Changes to the way MOTs work mean that even if your car or van’s old MOT is still in date, you could end up with a £2,500 fine for driving it.
The new rules, which come into force this May, alter the way vehicles are classed once they’ve had a test. At the moment, as long as if your vehicle is roadworthy and your previous MOT is still in date, you can still drive it – even if it failed its latest MOT.
But from May, as soon as your vehicle fails its MOT, it may be deemed ‘dangerous’. And, if you drive a vehicle with that classification, you could get a fine of up to £2,500 and three points on your licence.
On top of that, if you’re found driving a ‘dangerous’ vehicle more than once within a three-year period, you’ll face a ban of at least six months.
At the moment, you’re not allowed to drive with an expired MOT (unless you're taking your vehicle to its MOT test). You’ll face a £1000 fine if you’re caught doing so.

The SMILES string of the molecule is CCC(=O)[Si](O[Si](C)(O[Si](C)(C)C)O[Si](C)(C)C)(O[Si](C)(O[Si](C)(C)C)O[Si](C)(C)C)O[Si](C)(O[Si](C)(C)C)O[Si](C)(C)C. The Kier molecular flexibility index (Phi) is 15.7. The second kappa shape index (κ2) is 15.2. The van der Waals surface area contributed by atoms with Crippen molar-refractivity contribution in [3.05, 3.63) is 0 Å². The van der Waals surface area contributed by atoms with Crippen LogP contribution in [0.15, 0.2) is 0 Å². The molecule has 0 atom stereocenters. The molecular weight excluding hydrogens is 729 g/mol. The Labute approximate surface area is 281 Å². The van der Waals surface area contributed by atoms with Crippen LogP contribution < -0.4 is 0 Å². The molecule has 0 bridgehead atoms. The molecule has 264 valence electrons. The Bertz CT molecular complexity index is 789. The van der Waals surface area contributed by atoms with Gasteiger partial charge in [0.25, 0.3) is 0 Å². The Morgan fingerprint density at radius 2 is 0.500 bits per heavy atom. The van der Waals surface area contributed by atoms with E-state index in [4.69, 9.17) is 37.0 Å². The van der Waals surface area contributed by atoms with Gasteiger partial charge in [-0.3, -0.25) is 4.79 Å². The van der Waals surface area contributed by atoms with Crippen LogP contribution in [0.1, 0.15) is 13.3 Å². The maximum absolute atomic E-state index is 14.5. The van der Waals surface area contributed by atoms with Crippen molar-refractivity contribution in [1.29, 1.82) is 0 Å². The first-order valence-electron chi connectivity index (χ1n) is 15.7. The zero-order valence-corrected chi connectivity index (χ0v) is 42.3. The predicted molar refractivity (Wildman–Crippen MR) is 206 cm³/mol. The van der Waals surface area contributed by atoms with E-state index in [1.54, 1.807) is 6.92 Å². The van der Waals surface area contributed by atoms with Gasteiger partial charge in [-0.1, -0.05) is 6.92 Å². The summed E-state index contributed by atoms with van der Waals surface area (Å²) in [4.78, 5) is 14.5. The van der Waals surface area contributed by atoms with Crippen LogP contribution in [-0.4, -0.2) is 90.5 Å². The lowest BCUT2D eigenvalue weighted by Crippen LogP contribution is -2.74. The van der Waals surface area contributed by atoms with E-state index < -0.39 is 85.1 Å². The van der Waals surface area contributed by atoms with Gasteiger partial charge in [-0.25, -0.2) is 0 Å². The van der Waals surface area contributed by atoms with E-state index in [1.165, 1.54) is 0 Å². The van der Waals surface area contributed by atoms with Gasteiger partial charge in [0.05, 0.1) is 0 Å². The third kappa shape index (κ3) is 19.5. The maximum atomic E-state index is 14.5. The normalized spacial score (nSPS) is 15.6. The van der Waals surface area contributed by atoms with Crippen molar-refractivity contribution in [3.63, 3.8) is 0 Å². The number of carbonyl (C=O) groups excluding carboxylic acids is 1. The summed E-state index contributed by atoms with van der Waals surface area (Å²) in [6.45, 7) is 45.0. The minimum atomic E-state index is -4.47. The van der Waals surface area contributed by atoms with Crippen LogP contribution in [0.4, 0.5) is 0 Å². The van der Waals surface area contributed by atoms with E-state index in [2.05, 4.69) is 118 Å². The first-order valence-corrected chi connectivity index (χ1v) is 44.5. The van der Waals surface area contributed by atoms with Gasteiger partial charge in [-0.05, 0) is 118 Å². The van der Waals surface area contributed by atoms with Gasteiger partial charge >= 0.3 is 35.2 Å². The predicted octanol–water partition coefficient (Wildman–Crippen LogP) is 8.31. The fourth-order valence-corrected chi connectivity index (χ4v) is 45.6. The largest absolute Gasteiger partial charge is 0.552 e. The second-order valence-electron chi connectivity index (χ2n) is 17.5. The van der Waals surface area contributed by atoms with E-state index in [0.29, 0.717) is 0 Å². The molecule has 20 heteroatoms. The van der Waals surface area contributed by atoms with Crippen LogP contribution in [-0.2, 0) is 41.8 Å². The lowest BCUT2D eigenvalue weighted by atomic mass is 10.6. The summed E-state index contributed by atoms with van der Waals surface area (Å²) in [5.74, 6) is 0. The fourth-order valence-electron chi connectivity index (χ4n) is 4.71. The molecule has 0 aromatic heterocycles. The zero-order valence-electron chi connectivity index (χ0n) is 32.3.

But you can get around that by having your test done as soon as your car or van becomes eligible, a month before its current MOT expires.
If your vehicle fails its MOT, but the previous certificate is still in date, you’re still legally allowed to drive it until that one expires. This gives drivers time to get repairs and retests, while being able to drive their vehicle in the meantime.
The new rules mean that this may not be an option, depending on the outcome of your MOT.
Under the new rules, vehicles will be placed in one of four categories after their test:
The rules are designed to make things clearer to drivers about what is and isn’t safe to drive. However, some have suggested that the new categories aren't clear enough. Minor defects replace advisories, while major and dangerous defects cause an immediate fail.
As well as the potential fine, points and ban for driving a ‘dangerous’ vehicle, any vehicle that fails its MOT will automatically have its information uploaded to the central database. This means the police will have access to that information when they suspect a car or van to be problematic.
These changes leave drivers with little choice but to leave their vehicle in for repairs, even if they book their MOT early, so it’s more important than ever to plan ahead when booking in for your test.
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22 July 2020 • 2-minute read
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